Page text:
By Spencer Wilking
By Christina Black
By Calum Marsh
By J. Pablo
By Phillip Mlynar
By Jenna Sauers
By Brian McManus
By Elliott Sharp
Forro in the Dark are finally ready to take their rambunctious Wednesday night festa out of the Alphabet City fringes with their debut album, Bonfires of São João. The crack squad of sidemen, led by percussionist Mauro Refosco, seem poised to launch what could well become North America's Next Big Brazilian Thing: forró (pronounced fo-ho), the party music of northeastern Brazil, a style fathered by singer-accordionist Luiz Gonzaga. Bonfires is a blast, a pitch-perfect reenactment of FITD's live energy that succeeds in conveying the exuberance and nostalgic spirit of traditional forró while imbuing it with a definite New York vibe, no doubt helped by its art-school-friendly guest vocalists: David Byrne on the woeful Gonzaga classic "Asa Branca," Bebel Gilberto on the bossa novasmooth "Wandering Swallow," and Cibo Matto's Miho Hatori on the Nipponized and maddeningly catchy (just try and get it out of your head) "Paraíba."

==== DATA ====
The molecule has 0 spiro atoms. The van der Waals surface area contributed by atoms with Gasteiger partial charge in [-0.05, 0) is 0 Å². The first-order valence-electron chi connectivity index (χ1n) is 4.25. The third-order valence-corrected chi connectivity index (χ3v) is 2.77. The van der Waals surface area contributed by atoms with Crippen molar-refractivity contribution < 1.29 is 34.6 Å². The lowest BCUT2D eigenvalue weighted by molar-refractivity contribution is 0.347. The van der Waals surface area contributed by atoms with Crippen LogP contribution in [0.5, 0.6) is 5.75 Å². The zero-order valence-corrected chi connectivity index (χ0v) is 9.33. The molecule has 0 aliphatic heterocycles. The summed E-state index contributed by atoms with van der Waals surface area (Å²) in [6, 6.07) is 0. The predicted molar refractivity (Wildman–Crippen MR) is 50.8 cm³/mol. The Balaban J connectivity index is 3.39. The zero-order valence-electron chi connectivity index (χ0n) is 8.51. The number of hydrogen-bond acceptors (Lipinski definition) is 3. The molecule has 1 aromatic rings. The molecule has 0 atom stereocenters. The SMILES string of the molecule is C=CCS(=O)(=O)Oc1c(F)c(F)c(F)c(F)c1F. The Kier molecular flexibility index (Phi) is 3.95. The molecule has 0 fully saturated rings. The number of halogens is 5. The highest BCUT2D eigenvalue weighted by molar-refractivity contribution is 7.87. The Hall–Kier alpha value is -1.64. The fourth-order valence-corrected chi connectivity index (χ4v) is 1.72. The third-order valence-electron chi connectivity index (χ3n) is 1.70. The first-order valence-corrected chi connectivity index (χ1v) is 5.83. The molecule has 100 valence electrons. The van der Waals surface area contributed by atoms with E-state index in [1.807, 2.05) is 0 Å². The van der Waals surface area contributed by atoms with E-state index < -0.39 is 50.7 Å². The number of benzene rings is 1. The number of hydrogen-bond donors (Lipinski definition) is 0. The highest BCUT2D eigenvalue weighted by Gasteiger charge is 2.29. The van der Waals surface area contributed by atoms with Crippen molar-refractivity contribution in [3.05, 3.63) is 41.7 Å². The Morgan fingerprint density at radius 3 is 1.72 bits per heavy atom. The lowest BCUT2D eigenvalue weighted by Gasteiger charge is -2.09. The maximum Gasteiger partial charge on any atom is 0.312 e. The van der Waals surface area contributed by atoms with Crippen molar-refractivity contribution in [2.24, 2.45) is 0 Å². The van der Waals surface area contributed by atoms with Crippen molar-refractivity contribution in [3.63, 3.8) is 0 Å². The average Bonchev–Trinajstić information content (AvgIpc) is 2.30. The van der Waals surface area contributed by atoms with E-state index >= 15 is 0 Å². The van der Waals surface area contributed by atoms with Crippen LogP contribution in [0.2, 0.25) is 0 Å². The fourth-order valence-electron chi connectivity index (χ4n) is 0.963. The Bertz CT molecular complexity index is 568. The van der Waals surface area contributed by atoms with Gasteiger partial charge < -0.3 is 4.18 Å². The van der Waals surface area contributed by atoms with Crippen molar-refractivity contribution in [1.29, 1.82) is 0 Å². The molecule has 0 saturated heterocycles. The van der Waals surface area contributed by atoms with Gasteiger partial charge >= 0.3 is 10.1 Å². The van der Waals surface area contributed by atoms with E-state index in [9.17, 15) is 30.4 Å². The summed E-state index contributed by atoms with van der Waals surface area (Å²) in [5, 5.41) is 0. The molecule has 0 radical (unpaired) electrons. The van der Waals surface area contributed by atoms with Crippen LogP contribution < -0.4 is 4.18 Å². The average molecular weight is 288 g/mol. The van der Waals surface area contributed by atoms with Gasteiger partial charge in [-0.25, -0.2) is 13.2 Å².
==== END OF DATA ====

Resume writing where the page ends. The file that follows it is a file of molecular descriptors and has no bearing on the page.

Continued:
But the party belongs to FITD's regular crew, who employ a kitchen-sink collection of instruments to dazzle, stir, incite, and entertain. Confronted by the pifano-driven cowboy romp "Índios do Norte," the sauntering zabumba-bottomed "Riacho do Navio," and the guitar-and- pandeiro-fueled "Que Que Tu Fez," your hips are destined to dance. And if you can't dance like a Brazilian, pay no mindthis record will make you believe otherwise.
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